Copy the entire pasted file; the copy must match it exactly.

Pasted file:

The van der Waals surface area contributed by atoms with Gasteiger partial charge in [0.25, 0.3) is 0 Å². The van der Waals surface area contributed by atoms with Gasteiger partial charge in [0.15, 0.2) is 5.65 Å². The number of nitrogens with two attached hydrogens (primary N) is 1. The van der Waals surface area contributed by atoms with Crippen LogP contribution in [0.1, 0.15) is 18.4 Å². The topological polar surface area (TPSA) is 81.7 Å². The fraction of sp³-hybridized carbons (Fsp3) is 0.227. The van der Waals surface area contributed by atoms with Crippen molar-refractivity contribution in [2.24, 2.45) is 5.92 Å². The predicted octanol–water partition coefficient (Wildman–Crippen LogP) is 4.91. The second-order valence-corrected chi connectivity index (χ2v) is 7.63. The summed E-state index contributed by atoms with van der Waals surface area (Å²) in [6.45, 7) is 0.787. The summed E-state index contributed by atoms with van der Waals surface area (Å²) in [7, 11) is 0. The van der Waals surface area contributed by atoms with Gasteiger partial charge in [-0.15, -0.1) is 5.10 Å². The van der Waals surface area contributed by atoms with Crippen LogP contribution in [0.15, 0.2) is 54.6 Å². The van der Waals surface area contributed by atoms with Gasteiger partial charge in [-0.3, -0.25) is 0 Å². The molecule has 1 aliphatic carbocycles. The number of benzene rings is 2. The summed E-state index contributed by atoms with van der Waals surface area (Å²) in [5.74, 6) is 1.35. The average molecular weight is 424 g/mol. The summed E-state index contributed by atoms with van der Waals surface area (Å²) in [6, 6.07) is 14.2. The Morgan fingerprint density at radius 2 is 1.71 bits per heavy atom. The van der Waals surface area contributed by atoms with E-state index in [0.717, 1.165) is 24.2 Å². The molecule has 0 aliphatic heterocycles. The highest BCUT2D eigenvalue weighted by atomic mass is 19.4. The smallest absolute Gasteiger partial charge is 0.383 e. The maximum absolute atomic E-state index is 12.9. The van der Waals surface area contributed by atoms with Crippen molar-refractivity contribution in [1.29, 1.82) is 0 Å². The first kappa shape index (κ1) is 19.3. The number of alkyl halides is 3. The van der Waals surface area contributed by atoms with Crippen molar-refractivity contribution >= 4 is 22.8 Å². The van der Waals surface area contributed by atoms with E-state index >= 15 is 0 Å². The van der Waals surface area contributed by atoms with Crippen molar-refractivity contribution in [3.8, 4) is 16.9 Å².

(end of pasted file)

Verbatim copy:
The van der Waals surface area contributed by atoms with Gasteiger partial charge in [0.25, 0.3) is 0 Å². The van der Waals surface area contributed by atoms with Gasteiger partial charge in [0.15, 0.2) is 5.65 Å². The number of nitrogens with two attached hydrogens (primary N) is 1. The van der Waals surface area contributed by atoms with Crippen LogP contribution in [0.1, 0.15) is 18.4 Å². The topological polar surface area (TPSA) is 81.7 Å². The fraction of sp³-hybridized carbons (Fsp3) is 0.227. The van der Waals surface area contributed by atoms with Crippen molar-refractivity contribution in [2.24, 2.45) is 5.92 Å². The predicted octanol–water partition coefficient (Wildman–Crippen LogP) is 4.91. The second-order valence-corrected chi connectivity index (χ2v) is 7.63. The summed E-state index contributed by atoms with van der Waals surface area (Å²) in [6.45, 7) is 0.787. The summed E-state index contributed by atoms with van der Waals surface area (Å²) in [7, 11) is 0. The van der Waals surface area contributed by atoms with Gasteiger partial charge in [-0.15, -0.1) is 5.10 Å². The van der Waals surface area contributed by atoms with Crippen LogP contribution in [0.15, 0.2) is 54.6 Å². The van der Waals surface area contributed by atoms with Gasteiger partial charge in [-0.3, -0.25) is 0 Å². The molecule has 1 aliphatic carbocycles. The number of benzene rings is 2. The summed E-state index contributed by atoms with van der Waals surface area (Å²) in [5.74, 6) is 1.35. The average molecular weight is 424 g/mol. The summed E-state index contributed by atoms with van der Waals surface area (Å²) in [6, 6.07) is 14.2. The Morgan fingerprint density at radius 2 is 1.71 bits per heavy atom. The van der Waals surface area contributed by atoms with E-state index in [0.717, 1.165) is 24.2 Å². The molecule has 0 aliphatic heterocycles. The highest BCUT2D eigenvalue weighted by atomic mass is 19.4. The smallest absolute Gasteiger partial charge is 0.383 e. The maximum absolute atomic E-state index is 12.9. The van der Waals surface area contributed by atoms with Crippen molar-refractivity contribution in [1.29, 1.82) is 0 Å². The first kappa shape index (κ1) is 19.3. The number of alkyl halides is 3. The van der Waals surface area contributed by atoms with Crippen molar-refractivity contribution >= 4 is 22.8 Å². The van der Waals surface area contributed by atoms with E-state index >= 15 is 0 Å². The van der Waals surface area contributed by atoms with Crippen molar-refractivity contribution in [3.8, 4) is 16.9 Å².